Monday, March 02, 2009

Panic among the fewer news workers

The news reporters who were assigned to report that 4.8% unemployment under President Bush was as bad as the Great Depression are massively endangered. No one is paying for their product. Who is sorry for them? They were lazy during the 2008 campaign, just regurgitating Obama's press releases. They didn't earn their keep. They have continue to lie about the economy. President Jimmy Carter - who can respect a president who calls himself Jimmy? - brought 7.0% unemployment and the prime interest rate reached 21%. Carter's misery index was 20.5 = 13.5% inflation and 7.0% unemployment. Do you want a 12% mortgage? How about 13%? President Reagan inherited an economy in worse shape than what Obama receives. - Richard Rahn at Cato Institute >> Politics:
A recession is like the Spanish flu — the weakest members of the population are always the first to go. And among American industries, there were few weaker at the onset of the current panic than the news business. It’s no wonder then that the reporters still clinging to jobs have been quick to declare catastrophe and credulous about proposals for a titanic reordering of the American economic model. When one’s inbox is peppered with e-mails announcing colleagues’ layoffs and buyouts, reporting on a political or economic story is more than just hammering out some copy. It’s an effort for survival. “This was the year that pretense and pride fell by the wayside and the president reported to the nation that things have skidded wildly off course,” wrote The New York Times’ Peter Baker in a piece about President Barack Obama’s address to Congress last week. Baker, like many reporters, put Obama’s jaw-dropping proposals in the context of Franklin D. Roosevelt and the Great Depression, not the malaise of the 1970s or any of the 17 other economic downturns since American independence. Over at The Associated Press, which officially jumped the shark in June with a story headlined “Everything is seemingly spinning out of control,” Ron Fournier followed suit. “[Obama] sounded like Roosevelt, who, after closing banks briefly in the first days of his presidency, stoked the embers of American optimism. ... Like Roosevelt, Obama asked Americans to unite against pessimism.” While many journalists are optimistic about Obama’s strategy, those reporting on the economy and government seem pessimistic to the point of panic.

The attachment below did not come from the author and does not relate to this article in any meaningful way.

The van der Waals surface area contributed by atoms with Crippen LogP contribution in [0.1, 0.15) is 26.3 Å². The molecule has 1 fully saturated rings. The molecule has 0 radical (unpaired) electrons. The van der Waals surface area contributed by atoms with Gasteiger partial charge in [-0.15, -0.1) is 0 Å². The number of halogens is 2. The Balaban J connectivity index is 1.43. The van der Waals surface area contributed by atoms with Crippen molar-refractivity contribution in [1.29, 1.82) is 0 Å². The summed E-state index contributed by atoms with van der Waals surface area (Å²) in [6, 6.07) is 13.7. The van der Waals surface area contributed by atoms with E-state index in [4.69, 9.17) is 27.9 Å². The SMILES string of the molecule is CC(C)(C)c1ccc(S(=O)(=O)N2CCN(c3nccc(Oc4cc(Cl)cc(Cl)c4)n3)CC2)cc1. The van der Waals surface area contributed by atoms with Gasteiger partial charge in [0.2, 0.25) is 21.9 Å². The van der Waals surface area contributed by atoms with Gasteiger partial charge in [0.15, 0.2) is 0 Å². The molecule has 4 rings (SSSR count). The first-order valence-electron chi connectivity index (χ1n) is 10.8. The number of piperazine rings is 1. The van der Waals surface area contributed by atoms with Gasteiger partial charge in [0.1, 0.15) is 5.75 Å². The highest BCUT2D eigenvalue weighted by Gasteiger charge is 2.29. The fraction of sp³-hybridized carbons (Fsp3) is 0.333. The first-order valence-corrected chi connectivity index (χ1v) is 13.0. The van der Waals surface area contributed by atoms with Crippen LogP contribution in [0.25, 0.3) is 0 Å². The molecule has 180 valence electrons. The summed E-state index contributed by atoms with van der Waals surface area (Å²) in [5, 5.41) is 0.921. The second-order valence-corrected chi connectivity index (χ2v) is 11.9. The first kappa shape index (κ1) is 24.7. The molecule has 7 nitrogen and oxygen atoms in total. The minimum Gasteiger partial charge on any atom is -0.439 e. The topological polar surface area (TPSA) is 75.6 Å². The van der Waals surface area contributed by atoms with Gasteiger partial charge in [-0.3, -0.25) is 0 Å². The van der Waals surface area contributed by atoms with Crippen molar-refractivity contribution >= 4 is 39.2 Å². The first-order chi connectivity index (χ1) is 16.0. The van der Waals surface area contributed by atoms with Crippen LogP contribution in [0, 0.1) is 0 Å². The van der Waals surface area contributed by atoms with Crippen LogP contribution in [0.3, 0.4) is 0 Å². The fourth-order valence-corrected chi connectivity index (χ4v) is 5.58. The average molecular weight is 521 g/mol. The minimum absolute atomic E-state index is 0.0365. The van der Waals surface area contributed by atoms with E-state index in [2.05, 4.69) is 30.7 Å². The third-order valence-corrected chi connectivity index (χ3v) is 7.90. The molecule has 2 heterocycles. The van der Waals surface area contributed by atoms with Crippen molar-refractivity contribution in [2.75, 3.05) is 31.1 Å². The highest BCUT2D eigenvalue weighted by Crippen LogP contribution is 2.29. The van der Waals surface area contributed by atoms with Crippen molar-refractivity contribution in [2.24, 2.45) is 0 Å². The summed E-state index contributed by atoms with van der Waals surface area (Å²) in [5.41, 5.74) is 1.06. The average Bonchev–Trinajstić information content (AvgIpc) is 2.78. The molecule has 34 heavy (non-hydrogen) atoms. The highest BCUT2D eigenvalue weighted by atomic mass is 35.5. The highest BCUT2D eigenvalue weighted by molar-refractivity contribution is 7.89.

If their words had value they wouldn't make one paragraph per sentence.

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